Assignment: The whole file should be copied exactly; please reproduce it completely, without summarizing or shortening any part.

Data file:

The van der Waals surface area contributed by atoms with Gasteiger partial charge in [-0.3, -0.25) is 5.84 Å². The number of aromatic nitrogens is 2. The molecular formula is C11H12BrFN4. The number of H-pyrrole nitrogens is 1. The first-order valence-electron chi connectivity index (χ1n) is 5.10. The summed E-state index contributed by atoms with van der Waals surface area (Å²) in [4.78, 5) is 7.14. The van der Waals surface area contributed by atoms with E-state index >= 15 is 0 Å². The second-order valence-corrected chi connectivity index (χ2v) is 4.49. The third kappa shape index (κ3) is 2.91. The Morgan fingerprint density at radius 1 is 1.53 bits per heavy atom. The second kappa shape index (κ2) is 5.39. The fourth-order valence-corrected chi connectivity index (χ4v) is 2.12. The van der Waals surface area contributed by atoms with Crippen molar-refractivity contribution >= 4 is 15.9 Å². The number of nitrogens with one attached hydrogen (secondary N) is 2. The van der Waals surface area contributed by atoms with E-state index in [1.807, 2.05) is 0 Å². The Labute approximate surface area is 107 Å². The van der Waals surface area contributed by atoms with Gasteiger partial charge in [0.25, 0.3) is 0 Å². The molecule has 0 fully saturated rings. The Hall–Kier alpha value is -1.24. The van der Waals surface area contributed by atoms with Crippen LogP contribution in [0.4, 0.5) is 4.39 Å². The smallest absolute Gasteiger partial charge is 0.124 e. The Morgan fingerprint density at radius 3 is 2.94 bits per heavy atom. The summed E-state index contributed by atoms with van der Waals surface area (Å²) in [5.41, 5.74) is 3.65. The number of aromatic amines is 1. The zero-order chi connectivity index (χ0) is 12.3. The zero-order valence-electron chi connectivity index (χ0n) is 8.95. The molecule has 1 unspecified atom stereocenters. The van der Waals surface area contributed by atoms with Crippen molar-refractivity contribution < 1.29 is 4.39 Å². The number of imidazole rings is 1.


The van der Waals surface area contributed by atoms with Gasteiger partial charge in [-0.3, -0.25) is 5.84 Å². The number of aromatic nitrogens is 2. The molecular formula is C11H12BrFN4. The number of H-pyrrole nitrogens is 1. The first-order valence-electron chi connectivity index (χ1n) is 5.10. The summed E-state index contributed by atoms with van der Waals surface area (Å²) in [4.78, 5) is 7.14. The van der Waals surface area contributed by atoms with E-state index >= 15 is 0 Å². The second-order valence-corrected chi connectivity index (χ2v) is 4.49. The third kappa shape index (κ3) is 2.91. The Morgan fingerprint density at radius 1 is 1.53 bits per heavy atom. The second kappa shape index (κ2) is 5.39. The fourth-order valence-corrected chi connectivity index (χ4v) is 2.12. The van der Waals surface area contributed by atoms with Crippen molar-refractivity contribution >= 4 is 15.9 Å². The number of nitrogens with one attached hydrogen (secondary N) is 2. The van der Waals surface area contributed by atoms with E-state index in [1.807, 2.05) is 0 Å². The Labute approximate surface area is 107 Å². The van der Waals surface area contributed by atoms with Gasteiger partial charge in [0.25, 0.3) is 0 Å². The molecule has 0 fully saturated rings. The Hall–Kier alpha value is -1.24. The van der Waals surface area contributed by atoms with Crippen LogP contribution in [0.4, 0.5) is 4.39 Å². The smallest absolute Gasteiger partial charge is 0.124 e. The Morgan fingerprint density at radius 3 is 2.94 bits per heavy atom. The summed E-state index contributed by atoms with van der Waals surface area (Å²) in [5.41, 5.74) is 3.65. The number of aromatic amines is 1. The zero-order chi connectivity index (χ0) is 12.3. The zero-order valence-electron chi connectivity index (χ0n) is 8.95. The molecule has 1 unspecified atom stereocenters. The van der Waals surface area contributed by atoms with Crippen molar-refractivity contribution < 1.29 is 4.39 Å². The number of imidazole rings is 1.